He starts with a thousand shares short in the Florida branch of his friend’s brokerage firm, E.F. Hutton, and then gradually builds up his position while returning to New York. The next day, the quake hits and within a few days Livermore is sitting in profits on his leveraged bets. Union Pacific shares collapsed as it became apparent that shipping in and out of the region would be severely hampered, along with the potential for a US recession arising as a result of risk-averse business activity.
If this sounds familiar, it should.
The Brexit vote and its aftermath hit global currency, stock and bond markets much like the San Francisco earthquake did – the destruction was sudden and terrible. Banks across Europe and the UK are the epicentre while the ripple effects are happening in virtually every category of equity, commodity, fixed income or forex trade.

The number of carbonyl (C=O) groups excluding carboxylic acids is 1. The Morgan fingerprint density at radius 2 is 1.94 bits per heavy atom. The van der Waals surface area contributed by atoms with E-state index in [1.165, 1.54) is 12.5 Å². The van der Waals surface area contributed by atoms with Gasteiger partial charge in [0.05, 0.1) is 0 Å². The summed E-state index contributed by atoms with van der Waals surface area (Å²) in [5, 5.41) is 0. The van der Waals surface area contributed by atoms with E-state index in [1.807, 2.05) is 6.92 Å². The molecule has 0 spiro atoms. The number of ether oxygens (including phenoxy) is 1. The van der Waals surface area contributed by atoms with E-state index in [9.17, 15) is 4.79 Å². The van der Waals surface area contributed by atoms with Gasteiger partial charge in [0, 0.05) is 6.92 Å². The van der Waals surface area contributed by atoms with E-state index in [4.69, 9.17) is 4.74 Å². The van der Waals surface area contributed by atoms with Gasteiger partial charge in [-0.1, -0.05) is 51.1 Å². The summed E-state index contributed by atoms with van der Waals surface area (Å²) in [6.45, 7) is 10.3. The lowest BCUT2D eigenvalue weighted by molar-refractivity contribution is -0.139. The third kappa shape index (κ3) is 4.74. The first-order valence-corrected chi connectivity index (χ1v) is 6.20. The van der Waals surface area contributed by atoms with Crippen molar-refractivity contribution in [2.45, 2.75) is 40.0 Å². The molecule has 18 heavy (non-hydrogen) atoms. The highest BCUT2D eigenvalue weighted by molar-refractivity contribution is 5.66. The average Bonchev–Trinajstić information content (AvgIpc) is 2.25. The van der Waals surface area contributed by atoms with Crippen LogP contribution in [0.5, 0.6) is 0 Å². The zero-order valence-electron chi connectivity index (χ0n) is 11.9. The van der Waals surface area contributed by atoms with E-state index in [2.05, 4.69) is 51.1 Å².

The immediate consequence of Brexit is that all manner of global trade may now be in flux. Decisions, relationships and long-term investments may be threatened as the players rethink their risk appetites, positioning and priorities. You can see this most acutely in financial stocks, airlines and industrials – the selling in these areas is relentless.
This selling may prove to have been overdone, and a bounce could happen at any time. But from what level and over what duration?
Because the more important consequences – the longer lasting ones – are only now being pondered by the masses. Is Brexit merely the first misguided populist quake in a series that will play out across the continent? Can the banking system withstand the volatility and the shifts in attitude toward risk? Has the UK inadvertently voted for recession? Can a recession be contained given the interconnectedness of the modern global economy? Is $2 trillion worth of losses the right amount for markets to have experienced, or not enough?